Hospice care administered in the home is seen as higher quality than hospice care administered in an assisted living community or a nursing home, according to a new study from the Indiana University Center for Aging Research and the Regenstrief Institute.
The study, published in the Journal of the American Geriatrics Society, compared the quality of hospice services provided for patients living at home, in assisted living communities and in nursing homes, as perceived by their family members. In writing the study, researchers combed through the results of a federally mandated quality survey for 7,510 hospice patients over the age of 18.
The results showed that 67.8% of respondents reported that the home hospice care provider for their loved ones was “excellent,” beating out hospice care in assisted living communities (64.3%) and nursing homes (55.1%).
On the whole, 63.4% of respondents rated hospice quality as “excellent,” and 84.3% said their loved one’s hospice referral had occurred at the right time. The timing of hospice referrals has been a topic of concern for the industry, with a recent study from Yale University showing that many patients start hospice care only in the last two weeks of life.
In the Regenstrief study, 95% of all respondents felt that the hospice care their loved ones received was good, very good, or excellent.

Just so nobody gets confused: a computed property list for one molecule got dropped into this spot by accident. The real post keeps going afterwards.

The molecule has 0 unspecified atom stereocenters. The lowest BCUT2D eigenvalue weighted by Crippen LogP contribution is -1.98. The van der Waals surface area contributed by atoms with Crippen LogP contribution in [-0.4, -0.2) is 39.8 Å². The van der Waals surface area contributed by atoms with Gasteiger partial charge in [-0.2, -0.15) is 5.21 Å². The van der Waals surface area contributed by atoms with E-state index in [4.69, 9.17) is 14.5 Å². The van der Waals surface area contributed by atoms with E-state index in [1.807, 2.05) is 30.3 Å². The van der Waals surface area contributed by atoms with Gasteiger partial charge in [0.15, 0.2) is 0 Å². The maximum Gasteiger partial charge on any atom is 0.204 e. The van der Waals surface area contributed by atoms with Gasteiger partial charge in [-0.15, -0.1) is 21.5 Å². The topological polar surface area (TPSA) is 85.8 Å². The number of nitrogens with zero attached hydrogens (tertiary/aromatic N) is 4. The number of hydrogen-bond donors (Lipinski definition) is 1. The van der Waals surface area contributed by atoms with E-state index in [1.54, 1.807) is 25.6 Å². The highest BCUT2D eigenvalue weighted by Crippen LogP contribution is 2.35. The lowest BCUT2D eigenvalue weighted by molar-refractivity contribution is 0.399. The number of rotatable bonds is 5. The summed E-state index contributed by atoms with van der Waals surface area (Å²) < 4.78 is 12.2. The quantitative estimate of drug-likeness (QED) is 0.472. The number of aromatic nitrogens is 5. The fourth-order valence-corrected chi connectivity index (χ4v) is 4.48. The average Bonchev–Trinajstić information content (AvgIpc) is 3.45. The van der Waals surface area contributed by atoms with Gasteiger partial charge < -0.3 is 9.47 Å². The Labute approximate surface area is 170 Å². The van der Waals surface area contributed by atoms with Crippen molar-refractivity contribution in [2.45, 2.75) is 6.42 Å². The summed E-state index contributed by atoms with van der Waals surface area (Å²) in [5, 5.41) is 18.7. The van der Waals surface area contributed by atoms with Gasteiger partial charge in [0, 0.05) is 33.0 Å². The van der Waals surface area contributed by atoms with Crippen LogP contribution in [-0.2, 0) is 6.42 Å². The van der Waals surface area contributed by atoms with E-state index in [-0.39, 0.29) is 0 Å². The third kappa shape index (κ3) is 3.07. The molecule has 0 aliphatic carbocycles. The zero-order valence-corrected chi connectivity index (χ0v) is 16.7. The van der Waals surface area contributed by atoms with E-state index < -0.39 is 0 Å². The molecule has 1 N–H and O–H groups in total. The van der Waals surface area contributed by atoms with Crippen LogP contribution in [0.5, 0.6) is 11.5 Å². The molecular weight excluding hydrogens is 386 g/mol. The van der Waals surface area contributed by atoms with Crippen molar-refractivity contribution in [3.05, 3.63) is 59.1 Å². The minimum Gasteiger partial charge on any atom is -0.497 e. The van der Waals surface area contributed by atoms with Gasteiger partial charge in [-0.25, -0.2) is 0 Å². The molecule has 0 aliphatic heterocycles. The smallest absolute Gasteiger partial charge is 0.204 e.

“Lower perceived quality of hospice care in nursing homes may be related to general dissatisfaction with receiving care in this setting,” the study’s authors wrote. “Survey results have the potential to set priorities for quality improvement, choice of provider, and potentially reimbursement.”
The study is important because it shows subtle, but significant, differences in perceived quality of hospice care across different kinds of health care settings, according to the researchers. Quality measurement for hospice care has struggled to keep pace with the rapid expansion of those kind of services.
“In addition to providing actionable information to policy makers, clinicians, and additional interested parties, our findings may help hospice providers and others to tailor communication based on patient setting,” said Dr. Kathleen Unroe, in a press release. “As our population ages and more individuals receive hospice at home, in assisted living facilities and in nursing homes this is of critical importance.”
Although the study provides a window into the perspective of people whose loved ones died while receiving hospice services, a majority of families did not complete the survey, the researchers were careful to point out. There were also differences in completion rates based on length of stay, indicating the survey may not have adequately measured the quality of care for people with shorter hospice stays.
Written by Tim Regan